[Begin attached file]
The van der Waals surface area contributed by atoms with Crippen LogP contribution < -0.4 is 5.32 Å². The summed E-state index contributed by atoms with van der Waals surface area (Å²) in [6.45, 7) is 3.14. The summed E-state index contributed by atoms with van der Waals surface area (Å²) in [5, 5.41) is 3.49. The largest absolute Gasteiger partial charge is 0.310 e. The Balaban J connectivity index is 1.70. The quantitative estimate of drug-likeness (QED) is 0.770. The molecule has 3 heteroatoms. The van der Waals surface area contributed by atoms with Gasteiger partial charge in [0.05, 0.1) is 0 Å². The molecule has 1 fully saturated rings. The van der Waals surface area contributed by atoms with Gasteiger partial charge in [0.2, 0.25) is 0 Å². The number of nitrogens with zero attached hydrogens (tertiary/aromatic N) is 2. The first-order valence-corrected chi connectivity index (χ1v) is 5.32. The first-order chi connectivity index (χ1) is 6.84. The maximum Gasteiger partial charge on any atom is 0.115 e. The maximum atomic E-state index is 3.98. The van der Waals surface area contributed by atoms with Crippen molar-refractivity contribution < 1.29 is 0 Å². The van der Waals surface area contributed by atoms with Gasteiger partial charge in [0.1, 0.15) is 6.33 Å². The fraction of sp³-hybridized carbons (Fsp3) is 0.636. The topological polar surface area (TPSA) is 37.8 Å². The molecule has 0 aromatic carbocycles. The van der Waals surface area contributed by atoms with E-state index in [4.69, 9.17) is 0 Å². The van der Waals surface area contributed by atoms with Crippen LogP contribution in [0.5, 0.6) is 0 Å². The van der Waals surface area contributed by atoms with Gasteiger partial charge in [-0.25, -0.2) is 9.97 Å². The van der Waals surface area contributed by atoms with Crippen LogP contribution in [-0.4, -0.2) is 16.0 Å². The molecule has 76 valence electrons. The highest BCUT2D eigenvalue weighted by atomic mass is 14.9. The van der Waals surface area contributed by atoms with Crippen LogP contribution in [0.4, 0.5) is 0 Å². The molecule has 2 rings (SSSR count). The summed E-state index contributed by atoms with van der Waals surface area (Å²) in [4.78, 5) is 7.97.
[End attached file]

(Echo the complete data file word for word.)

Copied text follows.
The van der Waals surface area contributed by atoms with Crippen LogP contribution < -0.4 is 5.32 Å². The summed E-state index contributed by atoms with van der Waals surface area (Å²) in [6.45, 7) is 3.14. The summed E-state index contributed by atoms with van der Waals surface area (Å²) in [5, 5.41) is 3.49. The largest absolute Gasteiger partial charge is 0.310 e. The Balaban J connectivity index is 1.70. The quantitative estimate of drug-likeness (QED) is 0.770. The molecule has 3 heteroatoms. The van der Waals surface area contributed by atoms with Gasteiger partial charge in [0.05, 0.1) is 0 Å². The molecule has 1 fully saturated rings. The van der Waals surface area contributed by atoms with Gasteiger partial charge in [0.2, 0.25) is 0 Å². The number of nitrogens with zero attached hydrogens (tertiary/aromatic N) is 2. The first-order valence-corrected chi connectivity index (χ1v) is 5.32. The first-order chi connectivity index (χ1) is 6.84. The maximum Gasteiger partial charge on any atom is 0.115 e. The maximum atomic E-state index is 3.98. The van der Waals surface area contributed by atoms with Crippen molar-refractivity contribution < 1.29 is 0 Å². The van der Waals surface area contributed by atoms with Gasteiger partial charge in [0.1, 0.15) is 6.33 Å². The fraction of sp³-hybridized carbons (Fsp3) is 0.636. The topological polar surface area (TPSA) is 37.8 Å². The molecule has 0 aromatic carbocycles. The van der Waals surface area contributed by atoms with E-state index in [4.69, 9.17) is 0 Å². The van der Waals surface area contributed by atoms with Crippen LogP contribution in [0.5, 0.6) is 0 Å². The van der Waals surface area contributed by atoms with Gasteiger partial charge in [-0.25, -0.2) is 9.97 Å². The van der Waals surface area contributed by atoms with Crippen LogP contribution in [-0.4, -0.2) is 16.0 Å². The molecule has 76 valence electrons. The highest BCUT2D eigenvalue weighted by atomic mass is 14.9. The van der Waals surface area contributed by atoms with Crippen LogP contribution in [0.4, 0.5) is 0 Å². The molecule has 2 rings (SSSR count). The summed E-state index contributed by atoms with van der Waals surface area (Å²) in [4.78, 5) is 7.97.